Lois Dodd | Shadows
February 3 through March 12, 2011
Reception for the artist Thursday, February 3rd from 5-7pm
The gallery is pleased to announce an exhibition of recent paintings by Lois Dodd that focus on the motif of shadows. For over fifty years Dodd has painted her immediate everyday surroundings at the places she has chosen to live and work — the Lower East Side, rural Mid-Coast Maine, and the Delaware Water Gap. This show will include thirty-five paintings, both small-scale panel pieces and larger-scaled works on linen, completed during the past seven years in which shadows and their semi-abstract patterns are a dominant element in the compositions. Featured will be two new paintings in which the subject is Dodd’s own shadow on the grass, painting with an easel and artist’s materials, on a bright summer day, and two variant versions of a newly completed intaglio print Night House (2010).
With titles such as House at Dusk (2008), Blair Pond at Sunset (2008), and Shadow of Painter Painting “September Light,” (2009) Dodd paints her subjects with an unsentimental, no-nonsense directness grounded in observation and simplification. Writing in a 2003 review of the gallery’s first Dodd show, the critic Grace Glueck said, “translating the commonplace into art has long been the province of Lois Dodd . . .who celebrates the richness of everyday life . . . Simple as the work seems, it touches the transcendental.” Dodd’s colleague the painter critic Robert Berlind has said, “ One feels that she downplays detailed literal description not out of some modernist imperative, but as the Shaker hymn puts it, because she has ‘a gift to be simple’ and with that temperamental dispensation, ‘a gift to be free.’ She knows just when to stop – a sure sign of grace.”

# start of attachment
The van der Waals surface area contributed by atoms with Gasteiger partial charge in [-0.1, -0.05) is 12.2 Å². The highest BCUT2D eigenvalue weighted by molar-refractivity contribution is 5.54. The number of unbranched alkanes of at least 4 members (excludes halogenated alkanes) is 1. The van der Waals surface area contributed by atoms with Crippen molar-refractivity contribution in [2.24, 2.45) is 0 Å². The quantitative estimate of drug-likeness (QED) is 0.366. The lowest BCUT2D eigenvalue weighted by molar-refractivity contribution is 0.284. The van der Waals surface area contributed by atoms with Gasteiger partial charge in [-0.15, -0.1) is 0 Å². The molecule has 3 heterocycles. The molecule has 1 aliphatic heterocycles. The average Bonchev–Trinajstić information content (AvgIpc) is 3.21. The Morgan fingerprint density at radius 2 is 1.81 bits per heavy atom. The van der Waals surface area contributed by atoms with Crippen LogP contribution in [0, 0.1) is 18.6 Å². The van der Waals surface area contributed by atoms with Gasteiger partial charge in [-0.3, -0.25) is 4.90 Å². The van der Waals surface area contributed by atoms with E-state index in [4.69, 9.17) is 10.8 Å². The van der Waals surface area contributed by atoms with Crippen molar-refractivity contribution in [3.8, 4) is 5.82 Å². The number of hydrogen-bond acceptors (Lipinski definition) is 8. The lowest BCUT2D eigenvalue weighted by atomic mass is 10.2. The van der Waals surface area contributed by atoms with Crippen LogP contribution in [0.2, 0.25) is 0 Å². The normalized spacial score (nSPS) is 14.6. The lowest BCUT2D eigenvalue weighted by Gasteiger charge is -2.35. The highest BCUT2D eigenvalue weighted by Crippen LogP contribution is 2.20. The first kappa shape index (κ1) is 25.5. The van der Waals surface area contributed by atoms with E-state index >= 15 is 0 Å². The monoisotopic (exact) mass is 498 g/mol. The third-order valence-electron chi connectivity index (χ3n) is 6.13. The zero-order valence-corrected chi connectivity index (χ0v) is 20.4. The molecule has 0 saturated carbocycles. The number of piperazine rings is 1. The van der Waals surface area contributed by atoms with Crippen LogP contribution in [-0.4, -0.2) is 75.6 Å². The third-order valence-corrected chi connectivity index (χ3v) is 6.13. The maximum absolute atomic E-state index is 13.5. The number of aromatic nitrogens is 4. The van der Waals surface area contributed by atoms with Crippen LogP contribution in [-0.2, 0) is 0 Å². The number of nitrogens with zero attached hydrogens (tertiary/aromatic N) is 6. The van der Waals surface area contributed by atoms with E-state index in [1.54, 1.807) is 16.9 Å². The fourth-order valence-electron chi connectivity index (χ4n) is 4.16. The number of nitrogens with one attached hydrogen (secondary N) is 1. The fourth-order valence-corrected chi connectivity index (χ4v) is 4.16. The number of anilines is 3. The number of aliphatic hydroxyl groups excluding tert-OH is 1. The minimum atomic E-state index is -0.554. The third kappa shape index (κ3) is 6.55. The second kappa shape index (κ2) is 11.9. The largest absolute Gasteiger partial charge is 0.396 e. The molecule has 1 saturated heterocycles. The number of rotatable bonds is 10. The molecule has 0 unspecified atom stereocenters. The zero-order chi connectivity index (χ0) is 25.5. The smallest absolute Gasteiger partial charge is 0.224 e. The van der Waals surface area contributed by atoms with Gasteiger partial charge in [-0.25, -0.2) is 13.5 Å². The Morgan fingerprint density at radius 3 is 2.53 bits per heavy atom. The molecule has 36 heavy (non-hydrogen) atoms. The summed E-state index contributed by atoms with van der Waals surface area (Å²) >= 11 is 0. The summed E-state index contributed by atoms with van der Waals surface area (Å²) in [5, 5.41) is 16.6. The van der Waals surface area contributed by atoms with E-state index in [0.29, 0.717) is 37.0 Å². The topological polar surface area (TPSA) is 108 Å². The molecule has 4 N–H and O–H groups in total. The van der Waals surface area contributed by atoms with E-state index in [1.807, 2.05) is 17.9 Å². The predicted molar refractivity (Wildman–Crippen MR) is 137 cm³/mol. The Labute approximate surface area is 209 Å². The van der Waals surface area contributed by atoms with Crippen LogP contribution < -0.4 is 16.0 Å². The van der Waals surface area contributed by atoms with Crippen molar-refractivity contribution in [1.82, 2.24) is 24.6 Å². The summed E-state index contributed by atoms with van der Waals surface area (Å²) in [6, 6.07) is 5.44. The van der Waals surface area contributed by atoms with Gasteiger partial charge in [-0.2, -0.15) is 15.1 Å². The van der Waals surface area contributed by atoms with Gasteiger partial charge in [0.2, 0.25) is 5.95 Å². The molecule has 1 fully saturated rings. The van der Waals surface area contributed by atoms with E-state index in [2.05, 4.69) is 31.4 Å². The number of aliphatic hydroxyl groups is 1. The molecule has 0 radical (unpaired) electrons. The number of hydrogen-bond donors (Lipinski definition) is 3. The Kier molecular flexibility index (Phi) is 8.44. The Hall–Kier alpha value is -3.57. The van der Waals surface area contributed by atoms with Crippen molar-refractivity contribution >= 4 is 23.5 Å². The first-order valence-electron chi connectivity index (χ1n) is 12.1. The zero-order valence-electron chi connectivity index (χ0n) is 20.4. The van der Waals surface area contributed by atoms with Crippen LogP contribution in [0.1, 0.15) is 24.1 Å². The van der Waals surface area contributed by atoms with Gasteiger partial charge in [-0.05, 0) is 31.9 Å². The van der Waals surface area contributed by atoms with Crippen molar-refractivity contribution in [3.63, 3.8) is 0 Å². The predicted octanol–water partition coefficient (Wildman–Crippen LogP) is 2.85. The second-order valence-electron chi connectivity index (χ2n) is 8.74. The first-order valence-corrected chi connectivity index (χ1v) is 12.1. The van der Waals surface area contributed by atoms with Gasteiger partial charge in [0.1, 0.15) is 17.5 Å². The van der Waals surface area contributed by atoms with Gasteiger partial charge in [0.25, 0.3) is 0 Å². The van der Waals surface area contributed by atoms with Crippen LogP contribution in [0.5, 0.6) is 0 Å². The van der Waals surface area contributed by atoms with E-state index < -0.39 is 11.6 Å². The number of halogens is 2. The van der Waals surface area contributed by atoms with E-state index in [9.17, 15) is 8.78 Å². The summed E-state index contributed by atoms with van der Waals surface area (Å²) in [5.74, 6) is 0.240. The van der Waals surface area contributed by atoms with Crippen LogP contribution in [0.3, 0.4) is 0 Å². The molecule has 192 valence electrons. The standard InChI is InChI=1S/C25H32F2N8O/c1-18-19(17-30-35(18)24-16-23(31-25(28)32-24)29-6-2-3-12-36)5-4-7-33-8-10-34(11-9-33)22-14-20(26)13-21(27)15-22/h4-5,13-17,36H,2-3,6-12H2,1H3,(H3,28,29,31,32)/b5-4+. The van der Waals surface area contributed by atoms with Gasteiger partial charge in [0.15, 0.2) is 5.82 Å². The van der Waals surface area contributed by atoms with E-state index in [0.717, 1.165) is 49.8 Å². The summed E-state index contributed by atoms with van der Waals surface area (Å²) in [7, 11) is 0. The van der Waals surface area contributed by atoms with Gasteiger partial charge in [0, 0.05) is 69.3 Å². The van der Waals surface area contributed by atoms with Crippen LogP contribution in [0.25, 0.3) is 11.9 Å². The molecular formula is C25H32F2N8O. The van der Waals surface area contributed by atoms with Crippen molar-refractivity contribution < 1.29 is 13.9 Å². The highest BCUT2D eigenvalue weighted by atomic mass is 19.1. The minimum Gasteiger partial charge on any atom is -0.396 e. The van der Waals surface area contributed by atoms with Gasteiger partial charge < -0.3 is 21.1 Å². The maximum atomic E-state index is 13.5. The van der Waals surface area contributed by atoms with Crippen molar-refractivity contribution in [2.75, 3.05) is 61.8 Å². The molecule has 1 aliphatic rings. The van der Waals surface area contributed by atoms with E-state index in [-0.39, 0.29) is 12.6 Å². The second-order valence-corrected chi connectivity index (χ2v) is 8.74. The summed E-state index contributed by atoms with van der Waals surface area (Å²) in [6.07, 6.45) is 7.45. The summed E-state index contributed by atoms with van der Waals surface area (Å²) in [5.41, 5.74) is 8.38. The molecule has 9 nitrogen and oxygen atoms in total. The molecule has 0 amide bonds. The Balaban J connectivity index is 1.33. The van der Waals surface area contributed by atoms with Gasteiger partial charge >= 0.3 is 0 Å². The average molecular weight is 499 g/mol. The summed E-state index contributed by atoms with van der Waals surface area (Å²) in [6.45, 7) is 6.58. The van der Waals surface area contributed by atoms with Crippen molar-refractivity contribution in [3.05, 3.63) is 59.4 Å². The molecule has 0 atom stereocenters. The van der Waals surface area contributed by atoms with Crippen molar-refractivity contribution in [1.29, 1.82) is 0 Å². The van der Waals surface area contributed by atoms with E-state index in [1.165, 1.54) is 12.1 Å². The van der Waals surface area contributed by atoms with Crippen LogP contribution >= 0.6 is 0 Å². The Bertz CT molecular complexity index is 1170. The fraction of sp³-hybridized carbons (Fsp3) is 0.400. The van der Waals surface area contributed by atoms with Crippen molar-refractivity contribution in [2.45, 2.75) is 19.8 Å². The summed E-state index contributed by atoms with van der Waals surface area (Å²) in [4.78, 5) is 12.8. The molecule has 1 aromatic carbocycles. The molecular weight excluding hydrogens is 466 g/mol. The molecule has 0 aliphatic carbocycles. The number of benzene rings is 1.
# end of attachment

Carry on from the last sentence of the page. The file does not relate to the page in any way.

Lois Dodd (b. 1927) studied at The Cooper Union in the late 1940s. In 1952 she was one of the five founding members of the legendary Tanager Gallery, the first artist run cooperative gallery in New York. Dodd is an elected member of the American Academy of Arts and Letters and of the National Academy of Design. In 1992 she retired from teaching at Brooklyn College. Since 1954 her work has been the subject of over 50 one-person exhibitions. This show marks her eighth at the gallery. In May 2012 her work will be the subject of a traveling retrospective exhibition to be organized by the Kemper Museum of Contemporary Art in Kansas City.